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Photo: he Main Company bespoke kitchen.
"To create contrast, we opted for dark blue cabinetry to offset the coloring of the wood on the central island,” says Alex Main, Director at The Main Company.
“Oak features heavily in this design to add character and depth to this beautiful and inviting space."
Photo: Plain English.
"Fabric skirts are a refreshing opportunity to be nostalgic in the kitchen," says the interior designer Joy Moyler.
"They create such a relaxed feel, conjuring imagery of your granny about to place a delicious afternoon cake on the table at any moment."
Photo: Lisa Romerein.
“With an open kitchen—one attached to the main family room and breakfast area—when one is entertaining it allows for that place to hide away the mess,” says Atlanta-based Interior Designer Beth Webb, who picked a dark and moody paint (Benjamin Moore’s Iron Mountain) for bold contrast in the above butler’s pantry ideas.
Photo: Stephen Kent Johnson.
“The finishes vary in each of the areas,” adds Beckstedt. “Even though [it is a] small space the change in materiality helps with interest and most importantly is super practical.”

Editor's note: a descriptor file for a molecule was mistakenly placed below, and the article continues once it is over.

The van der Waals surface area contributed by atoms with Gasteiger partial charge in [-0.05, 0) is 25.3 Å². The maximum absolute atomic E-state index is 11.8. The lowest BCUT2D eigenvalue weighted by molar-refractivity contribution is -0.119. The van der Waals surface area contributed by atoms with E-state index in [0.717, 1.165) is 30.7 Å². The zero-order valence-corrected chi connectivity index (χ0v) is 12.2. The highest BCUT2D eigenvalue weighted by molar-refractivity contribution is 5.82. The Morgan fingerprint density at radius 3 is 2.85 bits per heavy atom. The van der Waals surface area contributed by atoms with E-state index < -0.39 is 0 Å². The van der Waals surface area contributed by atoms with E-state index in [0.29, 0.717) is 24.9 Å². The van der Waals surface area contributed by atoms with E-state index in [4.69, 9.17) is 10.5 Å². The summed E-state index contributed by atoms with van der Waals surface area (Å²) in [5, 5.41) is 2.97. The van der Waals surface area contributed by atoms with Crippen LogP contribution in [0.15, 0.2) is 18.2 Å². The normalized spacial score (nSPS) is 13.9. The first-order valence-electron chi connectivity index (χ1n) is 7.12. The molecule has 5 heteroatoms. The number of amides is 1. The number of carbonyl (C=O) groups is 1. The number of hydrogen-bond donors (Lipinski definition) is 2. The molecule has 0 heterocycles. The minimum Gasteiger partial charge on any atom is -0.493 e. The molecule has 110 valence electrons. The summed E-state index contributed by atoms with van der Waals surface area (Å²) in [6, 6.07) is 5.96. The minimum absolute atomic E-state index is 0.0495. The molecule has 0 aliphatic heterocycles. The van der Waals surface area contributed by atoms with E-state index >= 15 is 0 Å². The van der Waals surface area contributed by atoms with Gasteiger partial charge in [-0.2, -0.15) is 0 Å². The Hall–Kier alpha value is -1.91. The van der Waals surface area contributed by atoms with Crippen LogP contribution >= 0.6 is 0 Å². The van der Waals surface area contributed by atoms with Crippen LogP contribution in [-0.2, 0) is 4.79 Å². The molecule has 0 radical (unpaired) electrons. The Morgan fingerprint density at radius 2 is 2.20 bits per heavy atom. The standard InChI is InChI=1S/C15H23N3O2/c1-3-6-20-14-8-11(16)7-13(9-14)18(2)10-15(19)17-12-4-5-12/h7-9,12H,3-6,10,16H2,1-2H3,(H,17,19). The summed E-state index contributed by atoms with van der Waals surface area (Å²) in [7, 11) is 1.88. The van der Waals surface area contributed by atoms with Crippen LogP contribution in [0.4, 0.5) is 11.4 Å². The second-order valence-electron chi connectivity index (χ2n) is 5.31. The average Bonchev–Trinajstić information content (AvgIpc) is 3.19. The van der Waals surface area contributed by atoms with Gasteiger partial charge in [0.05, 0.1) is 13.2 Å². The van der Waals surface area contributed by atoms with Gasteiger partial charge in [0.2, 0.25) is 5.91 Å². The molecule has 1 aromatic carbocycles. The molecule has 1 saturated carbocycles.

Photo: Sam Frost.
“We designed the kitchen to feel contemporary but also to have a few elements that spoke to the handcraft, such as the island detail, which has a unique wood and stone transition,” says David John Dick, a designer at Los Angeles’ DISC Interiors.
Years ago, the most ubiquitous kitchen cabinet color ideas in modern home renovations may well have been whites and grays, two resoundingly safe choices.
But today’s interiors welcome a bit more joy.
“I think there are enough people that are now looking for something warmer than white, but hope to retain a neutral palette for an all-around more timeless design,”says Washington, D.C.’s Zoe Feldman.
“In large open spaces, you need to get creative about how to define different areas within it,” says Sarah Zames, the interior architect at Brooklyn’s General Assembly.
Photo: Alice Gao.
“The term Japandi really means to blend Scandinavian design with Japanese craftsmanship,” say James Veal and Christine Stucker, the owners of Brooklyn’s Stewart-Schafer, who applied principles of George Nakashima’s iconic woodwork in the kitchen above.
Using different tones of the same color is a clever way of adding depth to a design scheme.
This layered approach is about working with colors of the same strength so that you can have a more soothing and harmonious effect than you would get by clashing shades, for instance.
Tune into our small kitchen ideas guidebook and open up this tiny space to more use and design